Turning to the outfield, the picture in the expansive Oakland Coliseum has come into more focus with the recent addition of former 1st rounder JJ Bleday. The 25-year-old outfielder has struggled to produce offensively since his introduction to pro ball with Miami in 2019. In 65 games with the Marlins last season, Bleday didn’t ease the concerns about his bat with a .167 batting average and 72 WRC+. What has been constant though is the Vandy product’s plus approach. Bleday brings excellent OBP skills along with his prospect pedigree. He’ll have the chance to lock down a corner OF spot for years to come in Oakland.

Conner Capel is another name in the mix as a lefty bat. Claimed off waivers from St. Louis in September, the 25-year-old outfielder played well down the stretch last season slashing .308/.356/.519 with 3 homers in 22 games. It was a small but enticing sample from the former 5th round pick. Brent Rooker, a November waiver claim from Kansas City, is another name to monitor. Rooker is a 28-year-old right handed hitter, now on his 4th club. He boasts strong on base skills and big raw power. He’s a AAA masher who has struggled in 81 games in the big leagues across three seasons but there are tools here and Rooker will get a shot.

Finally, the centerfield position. Esteury Ruiz is the front runner as the marquee return in the maligned Sean Murphy trade. It’s no secret he stole over 80 bases across two levels in the minors last season but it is unknown whether his sudden improvements in approach will hold. The new rules, and the current club in Oakland, could be the perfect ingredients for a big steals total from Ruiz this year.

On the other hand, with his stock arrow pointing down, is Cristian Pache. The 24-year-old is also in the mix. He is a double plus defender but simply did not hit, or show any improvements, in an extended big league look last year. For what it’s worth, Pache didn’t right the ship this winter while playing for Estrellas in the Dominican Winter League. He hit .218 without a homer in 65 plate appearances. Pache’s time in Oakland could be running out without progress in his ability to make meaningful contact.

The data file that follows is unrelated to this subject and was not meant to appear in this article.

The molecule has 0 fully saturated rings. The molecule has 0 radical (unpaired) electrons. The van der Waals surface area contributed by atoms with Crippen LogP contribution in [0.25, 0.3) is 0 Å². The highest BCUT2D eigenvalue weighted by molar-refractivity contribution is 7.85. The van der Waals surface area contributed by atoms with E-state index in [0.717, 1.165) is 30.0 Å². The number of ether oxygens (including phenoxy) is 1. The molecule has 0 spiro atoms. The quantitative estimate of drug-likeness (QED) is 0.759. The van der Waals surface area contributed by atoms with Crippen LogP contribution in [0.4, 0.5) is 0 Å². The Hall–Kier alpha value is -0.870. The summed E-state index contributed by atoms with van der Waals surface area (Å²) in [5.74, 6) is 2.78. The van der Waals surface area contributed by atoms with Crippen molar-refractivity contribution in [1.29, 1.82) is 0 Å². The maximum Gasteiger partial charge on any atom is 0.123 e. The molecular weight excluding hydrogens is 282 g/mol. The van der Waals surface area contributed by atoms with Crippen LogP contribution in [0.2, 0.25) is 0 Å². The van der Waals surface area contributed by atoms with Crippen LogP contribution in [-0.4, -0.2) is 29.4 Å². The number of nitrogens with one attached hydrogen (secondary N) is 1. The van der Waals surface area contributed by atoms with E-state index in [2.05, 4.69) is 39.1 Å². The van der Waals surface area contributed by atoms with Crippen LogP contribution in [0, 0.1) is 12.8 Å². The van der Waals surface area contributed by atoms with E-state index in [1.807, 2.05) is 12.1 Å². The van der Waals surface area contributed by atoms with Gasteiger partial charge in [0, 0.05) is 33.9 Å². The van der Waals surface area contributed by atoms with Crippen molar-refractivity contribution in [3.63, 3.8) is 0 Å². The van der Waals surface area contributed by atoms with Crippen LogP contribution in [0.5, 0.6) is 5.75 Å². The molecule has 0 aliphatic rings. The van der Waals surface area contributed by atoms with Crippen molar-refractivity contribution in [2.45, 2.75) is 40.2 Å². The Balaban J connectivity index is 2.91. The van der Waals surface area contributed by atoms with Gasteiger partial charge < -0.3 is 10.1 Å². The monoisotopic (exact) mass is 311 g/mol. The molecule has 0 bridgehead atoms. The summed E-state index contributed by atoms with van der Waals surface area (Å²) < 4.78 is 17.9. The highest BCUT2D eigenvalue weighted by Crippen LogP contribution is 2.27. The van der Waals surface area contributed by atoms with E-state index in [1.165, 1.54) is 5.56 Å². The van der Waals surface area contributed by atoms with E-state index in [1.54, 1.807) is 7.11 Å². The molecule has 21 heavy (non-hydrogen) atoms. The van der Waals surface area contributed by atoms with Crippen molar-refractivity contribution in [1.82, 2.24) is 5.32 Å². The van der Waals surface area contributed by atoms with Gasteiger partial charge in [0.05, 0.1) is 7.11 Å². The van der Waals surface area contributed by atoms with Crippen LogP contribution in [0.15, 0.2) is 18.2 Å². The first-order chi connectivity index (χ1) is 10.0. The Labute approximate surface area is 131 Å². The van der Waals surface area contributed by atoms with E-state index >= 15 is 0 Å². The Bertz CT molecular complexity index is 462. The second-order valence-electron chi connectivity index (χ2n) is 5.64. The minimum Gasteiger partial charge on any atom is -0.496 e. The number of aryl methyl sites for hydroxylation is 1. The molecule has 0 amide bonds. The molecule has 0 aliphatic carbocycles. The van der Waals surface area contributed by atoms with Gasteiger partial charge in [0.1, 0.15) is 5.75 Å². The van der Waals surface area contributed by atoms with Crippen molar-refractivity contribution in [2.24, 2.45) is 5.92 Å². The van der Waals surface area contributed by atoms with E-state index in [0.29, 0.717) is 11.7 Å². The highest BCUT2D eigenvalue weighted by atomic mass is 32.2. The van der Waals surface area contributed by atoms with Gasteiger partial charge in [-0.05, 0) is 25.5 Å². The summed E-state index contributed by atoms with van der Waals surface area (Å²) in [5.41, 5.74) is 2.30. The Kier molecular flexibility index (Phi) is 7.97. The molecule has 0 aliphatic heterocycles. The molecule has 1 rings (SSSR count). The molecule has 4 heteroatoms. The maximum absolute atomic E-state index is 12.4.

The acquisition of veteran Aledmys Diaz admittedly muddies nearly all these waters. A right handed hitter, Diaz can play on both the grass and the dirt however he does not have the cleanest track record with being able to stay on the field. He’ll get at bats but hopefully some of these young hitters I mentioned could force manager Mark Kotsay’s hand. I’d be remiss not to mention Ramon Laureano who is slotted into a starting role in the corner outfield. The 28-year-old figures to be a trade candidate until he’s traded. That will likely not occur, however, until he’s able to rebuild some of his lost value after his PED suspension and subpar play.

Yes, there are many names in the mix this spring. If one or two mentioned here prove themselves to be first division regulars, the A’s could be pushing for .500 ball down the stretch. All the while, and much more importantly, uncovering cornerstones for their next playoff run. This team will be better than it was last year at the very least.

Nick covers the Florida State League for Prospects1500. Born and raised in the Bay Area he fell in love with the Oakland A’s at an early age. The A’s have never loved him back but that’s never stopped him from obsessing over all things baseball, especially prospects, the minor leagues, and dynasty baseball. Find him on Twitter @Leobaseball3.